“Beyond the Guidebook 2015″ introduced to Metro Vancouver’s Utilities Committee (Nov 2015)
Note to Reader:
Commencing in September 2011, Kim Stephens (Executive Director) regularly updates the Metro Vancouver Utilities Committee on the work of the Partnership for Water Sustainability in BC, and progress in implementing the Georgia Basin Inter-Regional Educational Initiative (IREI). In November 2015, he informed the Committee about release of Beyond the Guidebook 2015: Moving Towards “Sustainable Watershed Systems, through Asset Management”, an IREI program deliverable.
To read his written report to the Metro Vancouver Utilities Committee, download Presentation #8 – Progress update for period November 2014 through November 2015.
Introducing the New Paradigm – Watersheds as Infrastructure Assets
“The event of record for release of ‘Beyond the Guidebook 2015’ is the Water Balance Partners Forum hosted by Metro Vancouver at the Annacis Research Centre on November 5th,” stated Kim Stephens. “It is the third in a series, celebrates work by local government champions, and tells five ‘regional stories’, including Metro Vancouver, to showcase how everyone benefits from ‘sharing & learning’ through inter-regional collaboration.”
Benefits of Sharing and Learning
“We all learn from stories and the most compelling ones are based on the experiences of those who are leading in their communities. Through sharing, and learning from each other, inter-regional collaboration accelerates implementation of standards of practice – whether they be engineering, planning or environmental – that are affordable & effective in maintaining healthy watersheds and streams.”
“Metro Vancouver experience is informing practice along the east coast of Vancouver Island. And vice versa. There are numerous anecdotes about cross-pollination of experience.”
“Sharing and learning from each other saves everyone time and money because it avoids reinventing the wheel. In an era of limited resources, both people and financial, this is a critically important consideration.”
Watersheds are Integrated Systems
“We must change how we view and describe the landscape,” continued Kim Stephens. “In Beyond the Guidebook 2015, a key message is that a watershed system is an integrated system. It is also infrastructure, and must therefore be viewed as an asset that provides municipal services.”
“More specifically, the three natural pathways by which rainfall reaches streams provide ‘water balance services’. As such, protection and maintenance of the three pathways has financial, level-of-service and life-cycle implications for asset management.”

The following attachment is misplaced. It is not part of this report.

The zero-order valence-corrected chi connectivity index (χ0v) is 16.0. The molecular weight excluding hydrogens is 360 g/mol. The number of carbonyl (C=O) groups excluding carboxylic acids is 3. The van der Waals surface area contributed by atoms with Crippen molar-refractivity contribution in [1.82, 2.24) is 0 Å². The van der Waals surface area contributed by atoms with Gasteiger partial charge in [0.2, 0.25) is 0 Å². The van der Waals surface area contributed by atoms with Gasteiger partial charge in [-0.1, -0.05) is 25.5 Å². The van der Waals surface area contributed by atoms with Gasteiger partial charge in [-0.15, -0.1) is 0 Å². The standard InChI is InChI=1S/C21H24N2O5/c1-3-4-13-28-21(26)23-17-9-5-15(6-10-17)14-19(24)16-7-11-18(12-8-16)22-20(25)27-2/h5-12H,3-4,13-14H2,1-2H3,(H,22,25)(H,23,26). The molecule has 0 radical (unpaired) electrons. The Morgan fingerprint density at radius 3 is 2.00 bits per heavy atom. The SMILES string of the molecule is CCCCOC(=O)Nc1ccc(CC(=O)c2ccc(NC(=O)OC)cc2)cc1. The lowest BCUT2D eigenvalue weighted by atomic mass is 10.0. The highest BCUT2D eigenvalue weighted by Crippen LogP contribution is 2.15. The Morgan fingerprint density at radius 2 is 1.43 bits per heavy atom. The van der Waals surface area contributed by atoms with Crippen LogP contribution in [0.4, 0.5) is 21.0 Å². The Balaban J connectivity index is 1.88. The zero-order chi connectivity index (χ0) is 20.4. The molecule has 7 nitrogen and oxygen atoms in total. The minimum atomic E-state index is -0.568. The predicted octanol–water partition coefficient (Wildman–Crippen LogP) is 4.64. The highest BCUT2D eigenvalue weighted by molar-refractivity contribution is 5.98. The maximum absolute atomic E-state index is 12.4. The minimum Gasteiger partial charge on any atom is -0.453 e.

“Over the decades we have not managed watersheds as integrated systems. The consequences are cumulative impacts that manifest themselves as expensive fixes.”
“Over the next two years, the IREI program would progressively inform and educate an expanding network of practitioners…inside and outside local government…on how to achieve water balance (hydrologic) integrity and hence avoid those expensive fixes.”
Get It Right at the Front-End
“Everyone should know that the time to shape future life-cycle costs is at the community planning front-end,” emphasized Kim Stephens.
“The bulk of future population growth will be accommodated within existing developed areas. This creates the opportunity to get it right the second time as watersheds redevelop. The message is a simple one: get it right at the front-end; avoid a future liability.”
“The Metro Vancouver region’s Integrated Liquid Waste & Resource Management Plan provides the necessary regulatory framework to get it right. This is a starting point. It is then necessary to develop the right methodologies and tools to achieve the desired outcome.”
Apply the Right Methodologies and Tools
“It is no accident that the language in the Integrated Plan is very specific. There are no waffle words such as should, could or consider. Rather, the actions are framed as Metro Vancouver and municipalities WILL do this.”
“Clear language and guidance is great. But everyone still has to get it right. This is why understanding and applying the Water Balance Methodology is the foundation piece for managing watersheds as integrated systems.”
“With a $50,000 grant provided by Metro Vancouver, the Partnership was able to leverage federal-provincial funding to develop the online Water Balance Express for Landowners. Use of this tool will help municipalities and landowners comply with watershed targets.”
“We are in the early stages of an educational process. We have a long journey ahead of us. High level support from this committee is important factor in achieving the Partnership’s mission,” concluded Kim Stephens.
To Learn More:
Download Beyond the Guidebook 2015: Presentation to the Metro Vancouver Utilities Committee in November 2015 to view the complete storyline for the presentation by Kim Stephens.
The Metro Vancouver chapter in Beyond the Guidebook 2015 is 27 pages and is organized in six sections as shown below. To download a PDF copy and read the complete story, click on Convening for Action in Metro Vancouver.
To download a copy of the entire 158-page Beyond the Guidebook 2015: http://waterbucket.ca/viw/files/2015/11/Beyond-Guidebook-2015_final_Nov.pdf